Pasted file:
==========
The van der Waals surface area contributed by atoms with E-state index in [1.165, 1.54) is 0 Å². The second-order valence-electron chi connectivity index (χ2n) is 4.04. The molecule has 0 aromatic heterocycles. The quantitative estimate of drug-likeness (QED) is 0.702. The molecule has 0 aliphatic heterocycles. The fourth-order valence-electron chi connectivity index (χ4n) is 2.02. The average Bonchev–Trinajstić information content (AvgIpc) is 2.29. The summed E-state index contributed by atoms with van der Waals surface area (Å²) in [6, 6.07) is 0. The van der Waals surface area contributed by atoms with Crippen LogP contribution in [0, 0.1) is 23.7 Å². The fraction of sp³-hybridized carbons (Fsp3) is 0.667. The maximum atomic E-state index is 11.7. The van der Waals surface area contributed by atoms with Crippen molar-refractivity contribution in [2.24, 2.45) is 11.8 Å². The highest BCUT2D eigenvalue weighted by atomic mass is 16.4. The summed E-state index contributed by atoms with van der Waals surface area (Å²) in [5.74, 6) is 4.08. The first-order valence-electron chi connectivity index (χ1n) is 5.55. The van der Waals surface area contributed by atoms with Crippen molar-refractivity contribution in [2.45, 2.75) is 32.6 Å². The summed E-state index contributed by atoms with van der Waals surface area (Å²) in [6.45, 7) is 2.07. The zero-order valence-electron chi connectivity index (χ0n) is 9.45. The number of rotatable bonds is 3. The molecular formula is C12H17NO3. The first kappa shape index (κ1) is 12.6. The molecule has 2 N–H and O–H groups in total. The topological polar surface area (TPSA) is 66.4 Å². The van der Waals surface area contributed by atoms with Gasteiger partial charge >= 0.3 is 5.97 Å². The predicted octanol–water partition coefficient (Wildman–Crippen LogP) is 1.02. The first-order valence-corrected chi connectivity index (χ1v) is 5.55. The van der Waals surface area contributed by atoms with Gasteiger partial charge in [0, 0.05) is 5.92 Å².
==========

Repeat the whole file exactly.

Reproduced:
The van der Waals surface area contributed by atoms with E-state index in [1.165, 1.54) is 0 Å². The second-order valence-electron chi connectivity index (χ2n) is 4.04. The molecule has 0 aromatic heterocycles. The quantitative estimate of drug-likeness (QED) is 0.702. The molecule has 0 aliphatic heterocycles. The fourth-order valence-electron chi connectivity index (χ4n) is 2.02. The average Bonchev–Trinajstić information content (AvgIpc) is 2.29. The summed E-state index contributed by atoms with van der Waals surface area (Å²) in [6, 6.07) is 0. The van der Waals surface area contributed by atoms with Crippen LogP contribution in [0, 0.1) is 23.7 Å². The fraction of sp³-hybridized carbons (Fsp3) is 0.667. The maximum atomic E-state index is 11.7. The van der Waals surface area contributed by atoms with Crippen molar-refractivity contribution in [2.24, 2.45) is 11.8 Å². The highest BCUT2D eigenvalue weighted by atomic mass is 16.4. The summed E-state index contributed by atoms with van der Waals surface area (Å²) in [5.74, 6) is 4.08. The first-order valence-electron chi connectivity index (χ1n) is 5.55. The van der Waals surface area contributed by atoms with Crippen molar-refractivity contribution in [2.45, 2.75) is 32.6 Å². The summed E-state index contributed by atoms with van der Waals surface area (Å²) in [6.45, 7) is 2.07. The zero-order valence-electron chi connectivity index (χ0n) is 9.45. The number of rotatable bonds is 3. The molecular formula is C12H17NO3. The first kappa shape index (κ1) is 12.6. The molecule has 2 N–H and O–H groups in total. The topological polar surface area (TPSA) is 66.4 Å². The van der Waals surface area contributed by atoms with Gasteiger partial charge >= 0.3 is 5.97 Å². The predicted octanol–water partition coefficient (Wildman–Crippen LogP) is 1.02. The first-order valence-corrected chi connectivity index (χ1v) is 5.55. The van der Waals surface area contributed by atoms with Gasteiger partial charge in [0, 0.05) is 5.92 Å².